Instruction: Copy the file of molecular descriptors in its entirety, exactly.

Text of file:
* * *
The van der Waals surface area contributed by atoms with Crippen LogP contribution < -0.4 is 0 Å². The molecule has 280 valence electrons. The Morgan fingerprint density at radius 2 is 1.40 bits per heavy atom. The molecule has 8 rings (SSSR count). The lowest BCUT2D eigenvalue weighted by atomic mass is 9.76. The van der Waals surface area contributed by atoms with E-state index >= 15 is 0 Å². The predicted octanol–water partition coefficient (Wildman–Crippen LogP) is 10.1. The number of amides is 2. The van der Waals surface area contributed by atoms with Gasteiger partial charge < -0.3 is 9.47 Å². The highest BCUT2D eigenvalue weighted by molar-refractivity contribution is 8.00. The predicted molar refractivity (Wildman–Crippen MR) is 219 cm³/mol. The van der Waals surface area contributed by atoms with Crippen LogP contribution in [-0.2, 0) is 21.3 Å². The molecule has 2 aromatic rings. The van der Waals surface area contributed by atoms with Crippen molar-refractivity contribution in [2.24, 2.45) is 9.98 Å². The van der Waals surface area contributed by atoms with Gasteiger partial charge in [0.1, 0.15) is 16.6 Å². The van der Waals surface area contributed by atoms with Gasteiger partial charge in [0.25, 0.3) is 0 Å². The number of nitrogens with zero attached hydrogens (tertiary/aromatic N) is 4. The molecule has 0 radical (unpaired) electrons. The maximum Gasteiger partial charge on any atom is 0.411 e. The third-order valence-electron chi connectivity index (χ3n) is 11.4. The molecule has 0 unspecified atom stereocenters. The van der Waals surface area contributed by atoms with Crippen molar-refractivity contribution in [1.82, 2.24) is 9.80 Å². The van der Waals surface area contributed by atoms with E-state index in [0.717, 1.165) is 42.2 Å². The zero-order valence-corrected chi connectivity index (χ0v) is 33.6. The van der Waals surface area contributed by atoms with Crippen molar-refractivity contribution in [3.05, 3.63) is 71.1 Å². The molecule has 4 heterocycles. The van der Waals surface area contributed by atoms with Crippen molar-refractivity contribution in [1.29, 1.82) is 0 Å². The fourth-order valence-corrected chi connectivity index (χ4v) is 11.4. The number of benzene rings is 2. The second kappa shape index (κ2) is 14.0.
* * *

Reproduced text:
The van der Waals surface area contributed by atoms with Crippen LogP contribution < -0.4 is 0 Å². The molecule has 280 valence electrons. The Morgan fingerprint density at radius 2 is 1.40 bits per heavy atom. The molecule has 8 rings (SSSR count). The lowest BCUT2D eigenvalue weighted by atomic mass is 9.76. The van der Waals surface area contributed by atoms with E-state index >= 15 is 0 Å². The predicted octanol–water partition coefficient (Wildman–Crippen LogP) is 10.1. The number of amides is 2. The van der Waals surface area contributed by atoms with Gasteiger partial charge < -0.3 is 9.47 Å². The highest BCUT2D eigenvalue weighted by molar-refractivity contribution is 8.00. The predicted molar refractivity (Wildman–Crippen MR) is 219 cm³/mol. The van der Waals surface area contributed by atoms with Crippen LogP contribution in [-0.2, 0) is 21.3 Å². The molecule has 2 aromatic rings. The van der Waals surface area contributed by atoms with Crippen molar-refractivity contribution in [2.24, 2.45) is 9.98 Å². The van der Waals surface area contributed by atoms with Gasteiger partial charge in [0.1, 0.15) is 16.6 Å². The van der Waals surface area contributed by atoms with Gasteiger partial charge in [0.25, 0.3) is 0 Å². The number of nitrogens with zero attached hydrogens (tertiary/aromatic N) is 4. The molecule has 0 radical (unpaired) electrons. The maximum Gasteiger partial charge on any atom is 0.411 e. The third-order valence-electron chi connectivity index (χ3n) is 11.4. The molecule has 0 unspecified atom stereocenters. The van der Waals surface area contributed by atoms with Crippen molar-refractivity contribution in [1.82, 2.24) is 9.80 Å². The van der Waals surface area contributed by atoms with E-state index in [0.717, 1.165) is 42.2 Å². The zero-order valence-corrected chi connectivity index (χ0v) is 33.6. The van der Waals surface area contributed by atoms with Crippen molar-refractivity contribution in [3.05, 3.63) is 71.1 Å². The molecule has 4 heterocycles. The van der Waals surface area contributed by atoms with Crippen molar-refractivity contribution in [1.29, 1.82) is 0 Å². The fourth-order valence-corrected chi connectivity index (χ4v) is 11.4. The number of benzene rings is 2. The second kappa shape index (κ2) is 14.0.